A New Patric Young
Ah, the X-factor of the championship run: Patric Young.
The senior center had all the potential in the world, but there was always something missing. He looked out of shape, couldn't stay out of foul trouble, had issues finishing at the rim and sometimes was just a big-for-nothing player better off riding the bench.
This year has been a different story. Young is finally blossoming into the player he was capable of becoming years ago. He's trimmed down his chiseled frame, is a lot quicker in the post and is having a bigger impact than ever before. Sure, his 54.4 field-goal percentage is the lowest it's ever been, but he's improved his points-per-game average to 10.6 and is winning more times than not in the paint.
Young is built like a brick house at 6'9", 240 pounds, and is easily the strongest player on the floor at all times. He's the last line of defense for Florida and must continue contesting every shot, along with winning those loose balls.
With what Young has showed through most of the season, he's the glue to making this championship run a real possibility.
Gators Can Play Different Styles
Different styles of play are what make the NCAA tournament so tricky. It features teams from across the country, and unfamiliarity can really trip an opponent up.
What happens when a team has never faced the defensive pressure of VCU? What if a team isn't prepared to defend the floor spacing of Creighton? There are a plethora of teams that aren't familiar with the athletic, lengthy Syracuse 2-3 zone defense. It's impossible to get comfortable against these different styles of play in a day or two, so teams usually just stick to their guns and hope for the best.
Yeah, good luck with that.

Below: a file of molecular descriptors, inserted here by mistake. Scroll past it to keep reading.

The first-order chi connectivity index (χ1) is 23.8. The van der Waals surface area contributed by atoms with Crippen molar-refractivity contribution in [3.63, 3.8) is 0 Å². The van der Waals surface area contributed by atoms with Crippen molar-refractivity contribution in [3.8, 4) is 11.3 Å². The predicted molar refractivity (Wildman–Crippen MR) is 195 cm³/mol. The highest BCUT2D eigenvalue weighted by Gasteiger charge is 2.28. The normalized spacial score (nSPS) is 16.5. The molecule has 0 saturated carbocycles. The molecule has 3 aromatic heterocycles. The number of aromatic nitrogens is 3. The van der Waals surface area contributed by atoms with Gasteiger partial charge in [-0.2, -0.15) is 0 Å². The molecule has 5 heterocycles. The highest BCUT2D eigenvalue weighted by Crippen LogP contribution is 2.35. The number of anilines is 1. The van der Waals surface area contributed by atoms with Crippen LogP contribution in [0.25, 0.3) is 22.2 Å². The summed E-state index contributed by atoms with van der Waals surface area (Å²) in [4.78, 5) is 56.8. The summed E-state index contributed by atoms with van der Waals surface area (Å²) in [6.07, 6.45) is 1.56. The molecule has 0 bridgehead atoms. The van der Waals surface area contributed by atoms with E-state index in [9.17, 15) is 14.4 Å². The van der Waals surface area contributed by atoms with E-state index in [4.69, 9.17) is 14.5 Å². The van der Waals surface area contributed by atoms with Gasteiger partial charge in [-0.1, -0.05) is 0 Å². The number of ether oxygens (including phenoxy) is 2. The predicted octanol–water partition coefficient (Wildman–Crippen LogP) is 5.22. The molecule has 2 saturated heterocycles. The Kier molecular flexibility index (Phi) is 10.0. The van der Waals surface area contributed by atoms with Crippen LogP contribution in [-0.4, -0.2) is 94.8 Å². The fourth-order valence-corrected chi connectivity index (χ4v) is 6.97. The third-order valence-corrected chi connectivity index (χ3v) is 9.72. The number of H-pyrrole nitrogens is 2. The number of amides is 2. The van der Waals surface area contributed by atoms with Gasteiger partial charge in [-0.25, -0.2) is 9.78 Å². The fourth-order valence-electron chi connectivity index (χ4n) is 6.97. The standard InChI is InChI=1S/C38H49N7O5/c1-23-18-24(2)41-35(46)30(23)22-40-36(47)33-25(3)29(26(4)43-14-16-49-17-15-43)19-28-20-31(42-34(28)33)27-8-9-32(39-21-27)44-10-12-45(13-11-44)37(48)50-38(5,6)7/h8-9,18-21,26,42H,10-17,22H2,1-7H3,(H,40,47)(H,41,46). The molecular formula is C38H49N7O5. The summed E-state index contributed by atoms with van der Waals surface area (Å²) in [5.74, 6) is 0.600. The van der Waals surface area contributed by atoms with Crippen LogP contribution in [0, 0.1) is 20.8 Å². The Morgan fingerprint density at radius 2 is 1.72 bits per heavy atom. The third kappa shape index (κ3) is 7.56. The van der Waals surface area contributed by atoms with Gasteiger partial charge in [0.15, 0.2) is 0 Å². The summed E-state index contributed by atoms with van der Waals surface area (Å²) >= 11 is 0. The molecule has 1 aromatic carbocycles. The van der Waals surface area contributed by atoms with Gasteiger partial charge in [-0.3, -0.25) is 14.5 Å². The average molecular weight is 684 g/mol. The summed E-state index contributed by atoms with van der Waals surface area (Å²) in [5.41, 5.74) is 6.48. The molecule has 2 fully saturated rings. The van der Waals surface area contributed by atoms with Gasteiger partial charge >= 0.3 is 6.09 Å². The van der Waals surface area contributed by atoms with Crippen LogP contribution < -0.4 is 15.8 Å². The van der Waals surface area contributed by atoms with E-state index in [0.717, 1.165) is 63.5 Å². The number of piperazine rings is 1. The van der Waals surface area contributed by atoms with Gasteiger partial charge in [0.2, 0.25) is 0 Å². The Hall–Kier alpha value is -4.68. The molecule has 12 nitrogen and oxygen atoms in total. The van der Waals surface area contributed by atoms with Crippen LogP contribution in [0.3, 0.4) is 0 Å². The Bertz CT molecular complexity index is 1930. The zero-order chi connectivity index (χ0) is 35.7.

Teams must be able to adapt to their opponents' strengths and weaknesses, which means they have to be able to play different ways. Florida not only shoots a high percentage at 46.3 percent, but it also plays terrific defense, holding teams to only 58.8 points per game. It can play the up-tempo style UCLA likes, or it can slow things down and play at a boring pace with San Diego State.
Florida is a balanced team that's more than comfortable beating you at your own game. That makes it an extremely dangerous team come tournament time.
Crazily enough, while there are tons of teams that join the tournament each year and many that have a puncher's chance of winning the title, big-name coaches have dominated in recent years.
The current Florida coach has actually won two titles within the last decade, both which occurred in back-to-back seasons. But all of those names are Hall of Fame-caliber coaches and have boatloads of experience in the NCAA tournament.
None of those championships were by accident, which proves that coaching really does make a difference in the tournament. You could have an extremely talented team, but if your coach is still wet behind the ears in big games, odds aren't in said team's favor to win it all.
Florida has a two-time NCAA champion and three-time SEC champion on its bench to go along with a loaded roster. Donovan has also reached three Final Fours in the last 15 years, providing him with more than enough experience to make sure his team is ready each night.
The Gators have what it takes to become this year's NCAA champs.